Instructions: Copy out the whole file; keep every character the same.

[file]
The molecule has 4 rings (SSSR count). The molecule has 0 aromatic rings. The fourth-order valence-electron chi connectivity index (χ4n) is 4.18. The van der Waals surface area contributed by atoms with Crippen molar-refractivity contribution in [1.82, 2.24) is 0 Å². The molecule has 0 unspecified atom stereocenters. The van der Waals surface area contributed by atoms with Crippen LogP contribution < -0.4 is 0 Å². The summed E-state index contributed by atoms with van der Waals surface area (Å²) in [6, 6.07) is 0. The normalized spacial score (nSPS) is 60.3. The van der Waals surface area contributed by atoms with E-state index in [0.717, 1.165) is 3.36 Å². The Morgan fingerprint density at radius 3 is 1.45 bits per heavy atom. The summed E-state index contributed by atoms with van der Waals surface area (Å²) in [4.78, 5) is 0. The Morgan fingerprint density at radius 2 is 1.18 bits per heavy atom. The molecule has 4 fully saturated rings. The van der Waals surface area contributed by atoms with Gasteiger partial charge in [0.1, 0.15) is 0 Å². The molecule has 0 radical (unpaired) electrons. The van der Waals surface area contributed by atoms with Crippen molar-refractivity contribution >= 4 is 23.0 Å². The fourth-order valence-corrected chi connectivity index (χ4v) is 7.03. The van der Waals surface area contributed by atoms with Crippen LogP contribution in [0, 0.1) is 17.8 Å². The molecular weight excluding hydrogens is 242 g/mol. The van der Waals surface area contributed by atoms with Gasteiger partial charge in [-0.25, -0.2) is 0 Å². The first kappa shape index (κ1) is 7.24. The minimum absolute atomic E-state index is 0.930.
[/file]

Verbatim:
The molecule has 4 rings (SSSR count). The molecule has 0 aromatic rings. The fourth-order valence-electron chi connectivity index (χ4n) is 4.18. The van der Waals surface area contributed by atoms with Crippen molar-refractivity contribution in [1.82, 2.24) is 0 Å². The molecule has 0 unspecified atom stereocenters. The van der Waals surface area contributed by atoms with Crippen LogP contribution < -0.4 is 0 Å². The summed E-state index contributed by atoms with van der Waals surface area (Å²) in [6, 6.07) is 0. The normalized spacial score (nSPS) is 60.3. The van der Waals surface area contributed by atoms with E-state index in [0.717, 1.165) is 3.36 Å². The Morgan fingerprint density at radius 3 is 1.45 bits per heavy atom. The summed E-state index contributed by atoms with van der Waals surface area (Å²) in [4.78, 5) is 0. The Morgan fingerprint density at radius 2 is 1.18 bits per heavy atom. The molecule has 4 fully saturated rings. The van der Waals surface area contributed by atoms with Gasteiger partial charge in [0.1, 0.15) is 0 Å². The molecule has 0 radical (unpaired) electrons. The van der Waals surface area contributed by atoms with Crippen molar-refractivity contribution >= 4 is 23.0 Å². The fourth-order valence-corrected chi connectivity index (χ4v) is 7.03. The van der Waals surface area contributed by atoms with Crippen LogP contribution in [0, 0.1) is 17.8 Å². The molecular weight excluding hydrogens is 242 g/mol. The van der Waals surface area contributed by atoms with Gasteiger partial charge in [-0.25, -0.2) is 0 Å². The first kappa shape index (κ1) is 7.24. The minimum absolute atomic E-state index is 0.930.